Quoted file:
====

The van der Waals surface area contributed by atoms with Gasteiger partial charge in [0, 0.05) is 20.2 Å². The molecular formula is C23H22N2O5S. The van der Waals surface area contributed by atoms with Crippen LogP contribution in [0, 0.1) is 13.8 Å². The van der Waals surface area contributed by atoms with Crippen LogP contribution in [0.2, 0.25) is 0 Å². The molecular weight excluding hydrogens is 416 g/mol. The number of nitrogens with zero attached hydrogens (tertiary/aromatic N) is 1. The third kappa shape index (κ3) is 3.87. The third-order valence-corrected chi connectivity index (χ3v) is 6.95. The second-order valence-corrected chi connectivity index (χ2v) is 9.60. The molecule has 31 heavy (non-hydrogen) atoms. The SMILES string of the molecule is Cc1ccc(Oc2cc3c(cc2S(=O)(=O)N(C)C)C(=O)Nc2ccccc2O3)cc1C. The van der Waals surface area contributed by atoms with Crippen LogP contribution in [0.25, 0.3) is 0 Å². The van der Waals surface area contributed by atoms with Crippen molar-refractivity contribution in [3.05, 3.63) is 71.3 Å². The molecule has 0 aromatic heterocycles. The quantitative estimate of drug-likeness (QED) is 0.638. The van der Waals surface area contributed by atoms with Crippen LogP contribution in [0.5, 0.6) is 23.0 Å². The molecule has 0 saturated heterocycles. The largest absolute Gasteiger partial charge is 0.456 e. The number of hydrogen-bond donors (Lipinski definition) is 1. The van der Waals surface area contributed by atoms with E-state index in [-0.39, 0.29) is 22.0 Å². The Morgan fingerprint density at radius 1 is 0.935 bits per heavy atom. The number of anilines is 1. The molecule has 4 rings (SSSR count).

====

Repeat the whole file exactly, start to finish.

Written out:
The van der Waals surface area contributed by atoms with Gasteiger partial charge in [0, 0.05) is 20.2 Å². The molecular formula is C23H22N2O5S. The van der Waals surface area contributed by atoms with Crippen LogP contribution in [0, 0.1) is 13.8 Å². The van der Waals surface area contributed by atoms with Crippen LogP contribution in [0.2, 0.25) is 0 Å². The molecular weight excluding hydrogens is 416 g/mol. The number of nitrogens with zero attached hydrogens (tertiary/aromatic N) is 1. The third kappa shape index (κ3) is 3.87. The third-order valence-corrected chi connectivity index (χ3v) is 6.95. The second-order valence-corrected chi connectivity index (χ2v) is 9.60. The molecule has 31 heavy (non-hydrogen) atoms. The SMILES string of the molecule is Cc1ccc(Oc2cc3c(cc2S(=O)(=O)N(C)C)C(=O)Nc2ccccc2O3)cc1C. The van der Waals surface area contributed by atoms with Crippen LogP contribution in [0.25, 0.3) is 0 Å². The van der Waals surface area contributed by atoms with Crippen molar-refractivity contribution in [3.05, 3.63) is 71.3 Å². The molecule has 0 aromatic heterocycles. The quantitative estimate of drug-likeness (QED) is 0.638. The van der Waals surface area contributed by atoms with Crippen LogP contribution in [0.5, 0.6) is 23.0 Å². The molecule has 0 saturated heterocycles. The largest absolute Gasteiger partial charge is 0.456 e. The number of hydrogen-bond donors (Lipinski definition) is 1. The van der Waals surface area contributed by atoms with E-state index in [-0.39, 0.29) is 22.0 Å². The Morgan fingerprint density at radius 1 is 0.935 bits per heavy atom. The number of anilines is 1. The molecule has 4 rings (SSSR count).